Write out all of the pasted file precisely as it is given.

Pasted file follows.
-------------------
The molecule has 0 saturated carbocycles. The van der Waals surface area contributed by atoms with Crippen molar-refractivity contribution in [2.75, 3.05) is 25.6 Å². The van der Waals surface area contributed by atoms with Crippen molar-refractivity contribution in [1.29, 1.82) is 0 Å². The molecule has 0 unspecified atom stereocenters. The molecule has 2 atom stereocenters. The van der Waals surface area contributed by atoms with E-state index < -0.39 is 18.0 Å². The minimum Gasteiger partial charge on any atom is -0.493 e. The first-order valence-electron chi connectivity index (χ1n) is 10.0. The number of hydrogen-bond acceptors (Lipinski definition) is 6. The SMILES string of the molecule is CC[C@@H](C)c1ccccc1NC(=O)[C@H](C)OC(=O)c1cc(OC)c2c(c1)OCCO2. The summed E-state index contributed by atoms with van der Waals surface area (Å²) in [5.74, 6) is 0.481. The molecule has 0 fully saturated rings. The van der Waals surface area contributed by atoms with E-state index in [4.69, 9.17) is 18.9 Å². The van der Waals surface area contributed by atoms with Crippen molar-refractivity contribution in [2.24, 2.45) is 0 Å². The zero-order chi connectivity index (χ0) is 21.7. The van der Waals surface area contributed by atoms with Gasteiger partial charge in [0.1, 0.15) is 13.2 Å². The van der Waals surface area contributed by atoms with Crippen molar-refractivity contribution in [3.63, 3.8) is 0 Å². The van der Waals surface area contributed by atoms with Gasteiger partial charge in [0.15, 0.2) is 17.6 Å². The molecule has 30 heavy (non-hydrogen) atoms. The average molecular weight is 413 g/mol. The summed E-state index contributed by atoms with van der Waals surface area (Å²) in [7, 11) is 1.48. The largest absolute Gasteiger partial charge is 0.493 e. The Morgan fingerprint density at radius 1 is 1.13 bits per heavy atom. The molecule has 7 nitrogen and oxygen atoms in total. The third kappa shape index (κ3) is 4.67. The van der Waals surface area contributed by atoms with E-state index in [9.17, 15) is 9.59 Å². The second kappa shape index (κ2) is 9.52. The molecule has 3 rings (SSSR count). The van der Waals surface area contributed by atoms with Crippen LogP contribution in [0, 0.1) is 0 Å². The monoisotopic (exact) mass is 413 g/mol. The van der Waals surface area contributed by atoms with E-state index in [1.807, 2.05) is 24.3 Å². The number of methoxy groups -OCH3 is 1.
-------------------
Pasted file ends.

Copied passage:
The molecule has 0 saturated carbocycles. The van der Waals surface area contributed by atoms with Crippen molar-refractivity contribution in [2.75, 3.05) is 25.6 Å². The van der Waals surface area contributed by atoms with Crippen molar-refractivity contribution in [1.29, 1.82) is 0 Å². The molecule has 0 unspecified atom stereocenters. The molecule has 2 atom stereocenters. The van der Waals surface area contributed by atoms with E-state index < -0.39 is 18.0 Å². The minimum Gasteiger partial charge on any atom is -0.493 e. The first-order valence-electron chi connectivity index (χ1n) is 10.0. The number of hydrogen-bond acceptors (Lipinski definition) is 6. The SMILES string of the molecule is CC[C@@H](C)c1ccccc1NC(=O)[C@H](C)OC(=O)c1cc(OC)c2c(c1)OCCO2. The summed E-state index contributed by atoms with van der Waals surface area (Å²) in [5.74, 6) is 0.481. The molecule has 0 fully saturated rings. The van der Waals surface area contributed by atoms with E-state index in [4.69, 9.17) is 18.9 Å². The van der Waals surface area contributed by atoms with Crippen molar-refractivity contribution in [2.24, 2.45) is 0 Å². The zero-order chi connectivity index (χ0) is 21.7. The van der Waals surface area contributed by atoms with Gasteiger partial charge in [0.1, 0.15) is 13.2 Å². The van der Waals surface area contributed by atoms with Crippen molar-refractivity contribution in [3.63, 3.8) is 0 Å². The van der Waals surface area contributed by atoms with Gasteiger partial charge in [0.15, 0.2) is 17.6 Å². The molecule has 30 heavy (non-hydrogen) atoms. The average molecular weight is 413 g/mol. The summed E-state index contributed by atoms with van der Waals surface area (Å²) in [7, 11) is 1.48. The largest absolute Gasteiger partial charge is 0.493 e. The Morgan fingerprint density at radius 1 is 1.13 bits per heavy atom. The molecule has 7 nitrogen and oxygen atoms in total. The third kappa shape index (κ3) is 4.67. The van der Waals surface area contributed by atoms with E-state index in [9.17, 15) is 9.59 Å². The second kappa shape index (κ2) is 9.52. The molecule has 3 rings (SSSR count). The van der Waals surface area contributed by atoms with Crippen LogP contribution in [0, 0.1) is 0 Å². The monoisotopic (exact) mass is 413 g/mol. The van der Waals surface area contributed by atoms with E-state index in [1.807, 2.05) is 24.3 Å². The number of methoxy groups -OCH3 is 1.